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Gravitational Effect of Electromagnetic Radiation

  1. Feb 28, 2015 #1
    Hello PPer's,

    I have been considering the effect to which electromagnetic radiation emitted from stars might play in the gravitational coalescence of galaxies. Surrounding every galaxy there must be a halo of electromagnetic radiation streaming outwards at the speed of light which diminishes according to the inverse square rule. From the billions of stars converting their mass into pure energy the gravitational effect of this halo can be estimated. This energy is otherwise largely invisible because it does not have the chance to interact with much as it moves away from the galaxy and into open space. In fact these photons exist as a quantum probability wave which will collapse only when they interact with other galaxies billions of years away. Yet they must exert a real gravitational effect as I will demonstrate with a rough calculation here:

    Assuming our Sun to be an average star which will burn for 10 billion years and taking the Milky Way as being 100,000 light years across we can calculate that there is approximately, 1/(10^10 / 10^5) = 1/100,000 solar mass of electromagnetic radiation distributed in a 100,000 light year halo surrounding our galaxy just from our Sun.

    Assuming the Milky Way to contain 100 billion stars of which the Sun is average then we have, 10^11 x 10^(-5) = 10^6, or 1 million solar masses of energy in this 100,00 light year halo.

    Of course these assumptions take our Sun as losing all of its mass to photons which we know to be untrue, our Sun will lose much of its mass in solar winds when it is a red giant and will hold on to a lot of its mass later as an inert white dwarf. However larger stars burn quicker and more fully convert their mass into photons, leaving behind only supernovae remnants. These stars will therefore have a greater percentage of their total mass as electromagnetic radiation within the 100,000 light year halo at any one time, for example a 50 solar mass O-type star may have a life span of just 10 million years so that 1% of its mass, or 0.5 solar masses, could be having a gravitational effect from within the halo.

    Of course the gravitational influence of this electromagnetic radiation would not stop at the 100,000 light year mark, it would only become more diffuse according to the inverse square rule with distance, so that at 200,000 light years it would have 1/4 of the gravitational effect on stars within, or outlying our Milky Way.

    Would this gravitational effect explain, or partly contribute to an explanation, for dark matter?
     
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  3. Feb 28, 2015 #2

    Orodruin

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    Your computations (a) highly overestimates the amount of energy that can possibly be converted to photons in a star (iron has the largest binding energy per nucleus at about 8 MeV, compared to the proton mass of almost 1 GeV, the effect is less than one percent at most) (b) assumes an inverse square law for gravitation when considering relativistic particles, (c) I am probably missing something else, it is late here.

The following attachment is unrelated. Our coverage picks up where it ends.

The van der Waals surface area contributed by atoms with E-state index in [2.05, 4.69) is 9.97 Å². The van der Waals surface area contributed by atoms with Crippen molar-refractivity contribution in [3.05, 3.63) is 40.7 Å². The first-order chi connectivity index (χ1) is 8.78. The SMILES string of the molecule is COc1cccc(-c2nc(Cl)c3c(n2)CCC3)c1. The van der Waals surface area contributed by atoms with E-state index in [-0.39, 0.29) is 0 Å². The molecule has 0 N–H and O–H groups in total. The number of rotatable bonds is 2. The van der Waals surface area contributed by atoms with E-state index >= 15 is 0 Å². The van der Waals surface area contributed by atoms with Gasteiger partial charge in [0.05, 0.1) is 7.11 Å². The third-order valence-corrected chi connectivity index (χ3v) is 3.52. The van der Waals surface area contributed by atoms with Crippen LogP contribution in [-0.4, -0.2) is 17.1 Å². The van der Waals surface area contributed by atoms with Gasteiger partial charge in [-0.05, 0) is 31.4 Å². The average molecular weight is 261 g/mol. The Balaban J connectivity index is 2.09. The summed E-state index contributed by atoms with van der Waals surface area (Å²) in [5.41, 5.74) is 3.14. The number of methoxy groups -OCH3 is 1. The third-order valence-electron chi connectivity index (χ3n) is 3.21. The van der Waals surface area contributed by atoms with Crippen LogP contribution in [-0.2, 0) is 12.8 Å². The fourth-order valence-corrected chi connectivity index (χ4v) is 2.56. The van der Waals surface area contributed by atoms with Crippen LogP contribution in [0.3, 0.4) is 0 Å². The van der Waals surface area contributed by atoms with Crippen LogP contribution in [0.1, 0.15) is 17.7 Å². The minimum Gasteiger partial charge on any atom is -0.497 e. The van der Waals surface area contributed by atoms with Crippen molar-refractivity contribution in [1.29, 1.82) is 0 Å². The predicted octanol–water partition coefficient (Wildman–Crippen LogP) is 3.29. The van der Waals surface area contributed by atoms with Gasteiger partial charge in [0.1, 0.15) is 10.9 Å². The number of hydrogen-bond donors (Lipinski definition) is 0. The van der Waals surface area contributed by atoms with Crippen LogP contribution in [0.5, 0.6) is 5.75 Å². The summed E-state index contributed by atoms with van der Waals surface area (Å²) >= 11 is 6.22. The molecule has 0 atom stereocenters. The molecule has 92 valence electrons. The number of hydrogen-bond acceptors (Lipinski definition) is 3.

The answer to your question is simply "no". Also be aware that Physics Forums does not allow personal theories and this thread is already on the very border.
     
  4. Feb 28, 2015 #3

    Drakkith

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    Power output of the Sun: 4x1026 watts = 4x1026 joules/second x 60 seconds x 60 minutes x 24 hours x 365.25 days x 10 billion years = 1.26x1044 joules.

    1.26x1044 joules / 300 million2 (c2)= 1.4x1027 kg radiated away over the course of 10 billion years.

    1.4x1027 kg / 1.99×1030 kg (1 solar mass) = 7.05x10-4 solar masses, or 0.000705 solar masses, radiated away over 10 billion years.

    Hope my math is right. o_O
     
  5. Feb 28, 2015 #4
    Ok thanks guys, that knocks that idea on the head!

    I'd still be interested to know if photons, being at the relativistic velocities they are, can indeed exert a gravitational effect even if it is infinitesimally small. If true, then surely this would negate the possibility of combining quantum mechanics with general relativity since the photon would be in a probability state whilst still interacting with the space-time field. Could the space-time field therefore drain energy from the photon whilst it is travelling long distances thereby causing a redshift effect?
     
  6. Feb 28, 2015 #5

    Drakkith

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    Sure. They have energy and therefore will alter the stress-energy tensor, which is where gravitation comes from.

    I can't follow this.
     
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